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Earthquakes remain a concern for people living in many places, including my home in Southern California. This awareness, and fear of sudden shaking and buildings falling, enters into many conversations.
I recently read a wonderful term and vocabulary word: lifequake. What does it mean? An event that suddenly changes your life – a car accident, being laid off, terrible illness, or getting divorced – in the same dramatic way that an earthquake might destroy a building.
Now I have a new way to ask friends to share more about awkward situations.
- How did you deal with that lifequake?
- What lifequakes have you survived?
- How will you manage that lifequake?
Is lifequake a real word? Can educated English speakers use it? Absolutely. New words and slang terms enter English dictionaries all the time, partly because our world continues to change and evolve. Lifequake clearly describes a common experience. It’s pithy and practical. While I would might hesisitate about using the term on a TOEFL or TOEIC test, I plan to incorporate into my daily vocabulary with family, friends, and students.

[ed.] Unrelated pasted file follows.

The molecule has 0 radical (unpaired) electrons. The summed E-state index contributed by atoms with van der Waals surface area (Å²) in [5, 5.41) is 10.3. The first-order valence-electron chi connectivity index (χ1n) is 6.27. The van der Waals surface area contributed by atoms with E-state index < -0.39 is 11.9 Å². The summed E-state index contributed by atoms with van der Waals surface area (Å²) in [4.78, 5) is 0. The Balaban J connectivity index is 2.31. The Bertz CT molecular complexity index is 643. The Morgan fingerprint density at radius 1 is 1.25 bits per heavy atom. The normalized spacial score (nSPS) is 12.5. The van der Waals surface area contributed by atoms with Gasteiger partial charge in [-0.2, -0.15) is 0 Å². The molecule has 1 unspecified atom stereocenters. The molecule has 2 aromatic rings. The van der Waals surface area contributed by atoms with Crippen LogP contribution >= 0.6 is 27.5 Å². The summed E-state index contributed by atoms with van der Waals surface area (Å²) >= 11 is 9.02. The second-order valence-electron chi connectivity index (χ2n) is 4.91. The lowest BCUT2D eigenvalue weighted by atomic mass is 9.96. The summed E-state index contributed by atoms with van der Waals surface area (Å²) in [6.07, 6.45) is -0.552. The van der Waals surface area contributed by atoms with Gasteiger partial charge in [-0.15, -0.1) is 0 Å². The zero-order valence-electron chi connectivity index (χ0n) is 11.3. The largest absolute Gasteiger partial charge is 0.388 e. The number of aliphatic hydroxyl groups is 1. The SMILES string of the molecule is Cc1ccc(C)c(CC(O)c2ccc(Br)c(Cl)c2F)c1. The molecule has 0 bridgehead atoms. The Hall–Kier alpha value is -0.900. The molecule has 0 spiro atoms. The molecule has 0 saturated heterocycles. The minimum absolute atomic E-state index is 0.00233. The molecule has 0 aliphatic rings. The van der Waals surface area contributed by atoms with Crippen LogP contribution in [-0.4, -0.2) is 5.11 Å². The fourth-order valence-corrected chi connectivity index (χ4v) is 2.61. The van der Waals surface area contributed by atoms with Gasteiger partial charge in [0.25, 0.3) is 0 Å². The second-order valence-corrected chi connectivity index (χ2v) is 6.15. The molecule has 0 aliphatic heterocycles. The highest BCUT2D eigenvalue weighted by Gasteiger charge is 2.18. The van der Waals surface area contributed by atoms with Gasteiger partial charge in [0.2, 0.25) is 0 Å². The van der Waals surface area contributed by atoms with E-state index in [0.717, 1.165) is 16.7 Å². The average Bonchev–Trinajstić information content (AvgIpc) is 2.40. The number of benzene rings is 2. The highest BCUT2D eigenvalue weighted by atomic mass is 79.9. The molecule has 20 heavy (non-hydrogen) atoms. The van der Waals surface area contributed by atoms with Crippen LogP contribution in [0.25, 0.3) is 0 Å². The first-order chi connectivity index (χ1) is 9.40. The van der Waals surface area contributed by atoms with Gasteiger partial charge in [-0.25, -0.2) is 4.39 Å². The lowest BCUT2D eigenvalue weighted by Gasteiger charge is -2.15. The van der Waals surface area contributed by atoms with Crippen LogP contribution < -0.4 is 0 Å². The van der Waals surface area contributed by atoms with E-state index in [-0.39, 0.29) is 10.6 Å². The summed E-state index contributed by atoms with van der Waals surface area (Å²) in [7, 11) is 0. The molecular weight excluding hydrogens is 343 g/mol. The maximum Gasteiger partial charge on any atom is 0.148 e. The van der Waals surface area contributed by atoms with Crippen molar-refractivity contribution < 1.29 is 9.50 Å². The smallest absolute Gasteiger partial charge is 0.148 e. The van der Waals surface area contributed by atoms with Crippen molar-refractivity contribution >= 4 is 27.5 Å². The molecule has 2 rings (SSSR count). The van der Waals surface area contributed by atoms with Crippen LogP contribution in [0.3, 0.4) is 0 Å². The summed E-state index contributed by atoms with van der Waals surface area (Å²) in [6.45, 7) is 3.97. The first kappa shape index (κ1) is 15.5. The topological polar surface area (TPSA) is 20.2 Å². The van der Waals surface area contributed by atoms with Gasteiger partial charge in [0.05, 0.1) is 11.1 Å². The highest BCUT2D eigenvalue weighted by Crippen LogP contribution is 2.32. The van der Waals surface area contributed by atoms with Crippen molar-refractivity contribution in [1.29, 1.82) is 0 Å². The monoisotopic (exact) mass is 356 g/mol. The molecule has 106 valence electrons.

A fellow ESL teacher and longtime California resident believes that “lifequake” was a widely used term in the 1970s among “young, hip people.” Perhaps. Whether old hipster slang or a new Californian term, lifequake conveys an understanding that sometimes life can shock and hurt. Lifequake is a fast way to communicate a harsh reality. Lifequakes happen.
Don’t you agree?
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